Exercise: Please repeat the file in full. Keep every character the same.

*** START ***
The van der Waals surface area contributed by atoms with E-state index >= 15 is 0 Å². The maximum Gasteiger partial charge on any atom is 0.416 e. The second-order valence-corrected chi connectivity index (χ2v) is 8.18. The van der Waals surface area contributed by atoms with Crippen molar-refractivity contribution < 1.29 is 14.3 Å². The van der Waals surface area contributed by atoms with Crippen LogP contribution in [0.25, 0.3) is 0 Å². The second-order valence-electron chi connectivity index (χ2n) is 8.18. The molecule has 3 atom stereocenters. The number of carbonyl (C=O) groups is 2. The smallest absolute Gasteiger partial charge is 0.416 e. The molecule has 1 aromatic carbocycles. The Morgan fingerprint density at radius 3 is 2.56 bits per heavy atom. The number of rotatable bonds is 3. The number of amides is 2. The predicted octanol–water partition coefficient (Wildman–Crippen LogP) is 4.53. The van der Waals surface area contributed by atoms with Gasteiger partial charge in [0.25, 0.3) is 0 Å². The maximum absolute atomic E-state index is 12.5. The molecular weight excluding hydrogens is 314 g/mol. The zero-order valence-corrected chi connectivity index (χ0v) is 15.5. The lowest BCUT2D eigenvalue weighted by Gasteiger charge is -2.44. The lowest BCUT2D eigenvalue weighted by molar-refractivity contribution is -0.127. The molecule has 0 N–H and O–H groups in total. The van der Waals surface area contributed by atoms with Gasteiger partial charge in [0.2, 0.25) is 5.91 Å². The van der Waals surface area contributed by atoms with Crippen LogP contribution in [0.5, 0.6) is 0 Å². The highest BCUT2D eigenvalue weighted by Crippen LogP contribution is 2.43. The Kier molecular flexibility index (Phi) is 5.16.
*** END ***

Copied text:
The van der Waals surface area contributed by atoms with E-state index >= 15 is 0 Å². The maximum Gasteiger partial charge on any atom is 0.416 e. The second-order valence-corrected chi connectivity index (χ2v) is 8.18. The van der Waals surface area contributed by atoms with Crippen molar-refractivity contribution < 1.29 is 14.3 Å². The van der Waals surface area contributed by atoms with Crippen LogP contribution in [0.25, 0.3) is 0 Å². The second-order valence-electron chi connectivity index (χ2n) is 8.18. The molecule has 3 atom stereocenters. The number of carbonyl (C=O) groups is 2. The smallest absolute Gasteiger partial charge is 0.416 e. The molecule has 1 aromatic carbocycles. The Morgan fingerprint density at radius 3 is 2.56 bits per heavy atom. The number of rotatable bonds is 3. The number of amides is 2. The predicted octanol–water partition coefficient (Wildman–Crippen LogP) is 4.53. The van der Waals surface area contributed by atoms with Gasteiger partial charge in [0.25, 0.3) is 0 Å². The maximum absolute atomic E-state index is 12.5. The molecular weight excluding hydrogens is 314 g/mol. The zero-order valence-corrected chi connectivity index (χ0v) is 15.5. The lowest BCUT2D eigenvalue weighted by Gasteiger charge is -2.44. The lowest BCUT2D eigenvalue weighted by molar-refractivity contribution is -0.127. The molecule has 0 N–H and O–H groups in total. The van der Waals surface area contributed by atoms with Gasteiger partial charge in [0.2, 0.25) is 5.91 Å². The van der Waals surface area contributed by atoms with Crippen LogP contribution in [0.5, 0.6) is 0 Å². The highest BCUT2D eigenvalue weighted by Crippen LogP contribution is 2.43. The Kier molecular flexibility index (Phi) is 5.16.